Thursday, June 24, 2010
Letters To The Editor
Wall Street reform:
Something happened on the way to Wall Street reform. The federal legislation now in the final stages of Congressional approval was supposed to address the causes of the recent financial crisis and reorganize the way Wall Street does business to protect taxpayers from a future crisis. While the legislation does address some important concerns, it imposes tremendous new burdens and restrictions on traditional banks like mine that had nothing to do with causing the crisis in the first place.
In short, this bill really hits our community, and its impact will not be positive.
By taking the widely recognized and agreed upon need for financial reform and directing it more at traditional banks, the legislation undermines the very banks that are needed to support economic growth and job creation. The bill that passed the Senate contains 30 new or expanded regulations that apply to community banks, and many of the regulations are not even remotely connected to the financial crisis. All these new burdens and restrictions will make it harder for bankers like me to make loans to consumers and small businesses in our local community.
For example, the Senate bill contains an amendment that mandates government controls on the price retailers pay for accepting debit cards from their customers. This has absolutely no connection to the financial crisis and is little more than a subsidy to giant retailers at the expense of community banks and consumers.
Another example is the proposed new consumer financial regulator.
The authority granted to this new federal bureau is so broad and ill-defined that it essentially puts government in the business of deciding what services are right for bank customers. A bank like mine could reasonably conclude that it is not worth offering some banking services that are specifically designed for our customers because the services don’t have the bureau’s stamp of approval.
This kind of invasive oversight undermines the essence and strength of community banks — namely, the relationship we have with our consumers. How can we serve our communities if we can’t tailor products to meet the specific needs of our customers?
Then there is the fact that even though the new consumer rules would apply both to banks and non-bank lenders, enforcement against non-banks would be weak or nonexistent in many cases. There is not a strong system for examination and enforcement of rules for non-banks like the one state and federal regulators use to examine banks like mine. How will this legislation protect consumers from mortgage brokers or other financial entities outside the traditional banking industry?
Even more astonishing is the fact that this new consumer bureau is giving no authority over securities transactions. This bears repeating: The very essence of what separates Wall Street from traditional banks — the buying and selling of stocks and bonds — is not even covered by the new agency. It is very difficult to see how this legislation can be referred to as a “Wall Street reform bill.”
Bankers support financial reform, including some of the key provisions in this legislation. But, this bill goes way beyond these needed reforms and heaps even more red tap and restrictions on banks like mine that have always put our customers first. Congress has missed the target of reforming Wall Street firms and brokers that caused the recent financial crisis and have instead hit the traditional banks.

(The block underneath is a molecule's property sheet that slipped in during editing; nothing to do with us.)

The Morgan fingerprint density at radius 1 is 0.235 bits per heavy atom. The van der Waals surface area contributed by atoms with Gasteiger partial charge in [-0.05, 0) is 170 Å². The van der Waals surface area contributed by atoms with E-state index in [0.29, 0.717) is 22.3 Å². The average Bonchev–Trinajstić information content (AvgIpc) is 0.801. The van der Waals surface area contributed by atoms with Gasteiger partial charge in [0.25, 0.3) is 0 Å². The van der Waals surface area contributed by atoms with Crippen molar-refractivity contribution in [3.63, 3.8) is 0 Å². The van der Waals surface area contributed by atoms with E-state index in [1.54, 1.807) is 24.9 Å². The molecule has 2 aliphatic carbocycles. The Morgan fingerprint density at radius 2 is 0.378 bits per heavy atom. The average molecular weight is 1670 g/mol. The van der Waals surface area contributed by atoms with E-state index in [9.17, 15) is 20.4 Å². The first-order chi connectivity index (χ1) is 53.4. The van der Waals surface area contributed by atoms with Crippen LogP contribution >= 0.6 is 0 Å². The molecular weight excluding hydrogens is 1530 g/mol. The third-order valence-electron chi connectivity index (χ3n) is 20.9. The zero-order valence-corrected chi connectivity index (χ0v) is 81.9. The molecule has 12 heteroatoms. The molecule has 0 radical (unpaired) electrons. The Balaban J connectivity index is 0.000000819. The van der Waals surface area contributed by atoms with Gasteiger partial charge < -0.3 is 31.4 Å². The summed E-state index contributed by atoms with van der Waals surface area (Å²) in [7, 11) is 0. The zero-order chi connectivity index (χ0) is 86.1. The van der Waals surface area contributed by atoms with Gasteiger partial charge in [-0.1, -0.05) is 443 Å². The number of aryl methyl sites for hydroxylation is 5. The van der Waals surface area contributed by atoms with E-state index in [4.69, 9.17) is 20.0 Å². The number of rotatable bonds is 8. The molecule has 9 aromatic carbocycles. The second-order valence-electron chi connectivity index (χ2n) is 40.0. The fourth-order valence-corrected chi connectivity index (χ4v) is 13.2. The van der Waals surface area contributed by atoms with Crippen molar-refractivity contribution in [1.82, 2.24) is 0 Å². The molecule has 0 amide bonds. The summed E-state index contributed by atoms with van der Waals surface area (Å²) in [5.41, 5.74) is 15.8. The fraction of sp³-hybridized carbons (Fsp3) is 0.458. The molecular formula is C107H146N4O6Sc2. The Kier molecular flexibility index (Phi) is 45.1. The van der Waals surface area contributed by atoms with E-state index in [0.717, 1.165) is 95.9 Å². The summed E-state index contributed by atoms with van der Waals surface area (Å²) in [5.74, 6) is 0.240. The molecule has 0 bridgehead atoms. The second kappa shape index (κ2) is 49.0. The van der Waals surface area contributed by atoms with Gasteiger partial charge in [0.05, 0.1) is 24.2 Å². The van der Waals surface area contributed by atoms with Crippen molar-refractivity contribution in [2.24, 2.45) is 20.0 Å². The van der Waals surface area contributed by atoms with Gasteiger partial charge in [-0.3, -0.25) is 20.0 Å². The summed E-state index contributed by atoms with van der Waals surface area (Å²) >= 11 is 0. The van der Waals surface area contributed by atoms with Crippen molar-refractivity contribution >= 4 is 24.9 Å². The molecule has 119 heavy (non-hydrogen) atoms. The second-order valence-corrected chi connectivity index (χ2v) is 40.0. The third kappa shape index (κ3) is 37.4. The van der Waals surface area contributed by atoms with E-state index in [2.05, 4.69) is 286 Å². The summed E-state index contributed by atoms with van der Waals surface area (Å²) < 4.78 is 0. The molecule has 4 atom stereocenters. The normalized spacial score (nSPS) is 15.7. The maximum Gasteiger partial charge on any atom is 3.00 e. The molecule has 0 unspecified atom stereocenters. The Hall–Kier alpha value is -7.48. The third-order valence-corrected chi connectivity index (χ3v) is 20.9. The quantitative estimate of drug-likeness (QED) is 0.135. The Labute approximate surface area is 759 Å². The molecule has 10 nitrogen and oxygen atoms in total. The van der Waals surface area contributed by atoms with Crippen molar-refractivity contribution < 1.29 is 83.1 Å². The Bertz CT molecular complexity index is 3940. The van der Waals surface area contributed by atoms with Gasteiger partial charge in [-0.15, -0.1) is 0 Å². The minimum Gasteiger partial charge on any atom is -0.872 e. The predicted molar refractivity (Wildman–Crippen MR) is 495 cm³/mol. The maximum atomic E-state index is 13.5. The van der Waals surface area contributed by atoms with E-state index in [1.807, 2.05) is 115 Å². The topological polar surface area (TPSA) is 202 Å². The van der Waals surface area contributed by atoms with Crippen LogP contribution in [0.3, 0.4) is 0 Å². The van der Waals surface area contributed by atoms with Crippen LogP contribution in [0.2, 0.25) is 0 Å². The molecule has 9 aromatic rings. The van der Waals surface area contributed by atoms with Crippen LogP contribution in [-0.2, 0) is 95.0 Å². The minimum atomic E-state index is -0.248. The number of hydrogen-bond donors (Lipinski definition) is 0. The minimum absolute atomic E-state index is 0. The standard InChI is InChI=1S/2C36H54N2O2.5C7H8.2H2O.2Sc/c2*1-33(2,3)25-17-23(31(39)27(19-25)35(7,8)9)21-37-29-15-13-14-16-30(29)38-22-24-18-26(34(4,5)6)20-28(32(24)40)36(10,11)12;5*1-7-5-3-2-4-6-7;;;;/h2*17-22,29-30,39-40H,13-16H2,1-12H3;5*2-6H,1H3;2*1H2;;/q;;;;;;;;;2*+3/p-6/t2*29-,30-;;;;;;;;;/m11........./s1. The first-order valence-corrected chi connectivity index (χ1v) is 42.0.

As a result, our customers and communities will suffer. Is this the kind of reform consumers had in mind?
MS is blessed!:
As jobs have been evaporating in Mississippi, and nationwide over the past two years, it is a blessing to hear Toyota will be staffing its Blue Springs plant this fall, with full production in 2011.
This past Friday, a local politician from California was complaining about Mississippi’s anti-union citizens having robbed California of “their” Toyota assembly plant.
If one views California as a whole, the entire state is a disaster and they have lost far more employers than Toyota, with their ultra progressive agenda and higher taxes.
Toyota’s main decision to invest their future in Mississippi, besides the lack of a choke hold on our better labor force by trade unions, goes back to 2004 when our Governor Haley Barbour pushed hard for needed Tort Reform in Mississippi.
Many may not be aware, but when Knoxville, Tenn., and Marion, Ark., were anxiously awaiting the announcement of which city would land this treasured piece of commerce, their jaws dropped and many asked, “Where the “heck” is Blue Springs, Mississippi, and why there?”
Toyota considered several locations but Mississippi offered not only a corporate friendly climate, good citizens and government but also the fact that Mississippi offered a shelter for frivolous law suits.
Governor Barbour was recently noted by the non-partisan “Governing Magazine,” as the “Best Governor in the Fifty States, period!”
As a resident of North Mississippi, I have witnessed the resulting hardships as more and more companies, especially in the furniture-related markets, closing at alarming rates.
Toyota’s Blue Springs plant announcement is a blessing to the hard working folks of North Mississippi and I, for one of many, want to thank “America’s Best Governor,” Haley Barbour, for a job very well done!
Bobby Dee Myers
Tend to oil spill:
With all the terrible oil spills in the Gulf of Mexico, it urgently needs to be tended to without delay.
Use all those people who are out of work drawing unemployment checks. Put them to work cleaning this mess up. BP oil should pay for all of it, not us.
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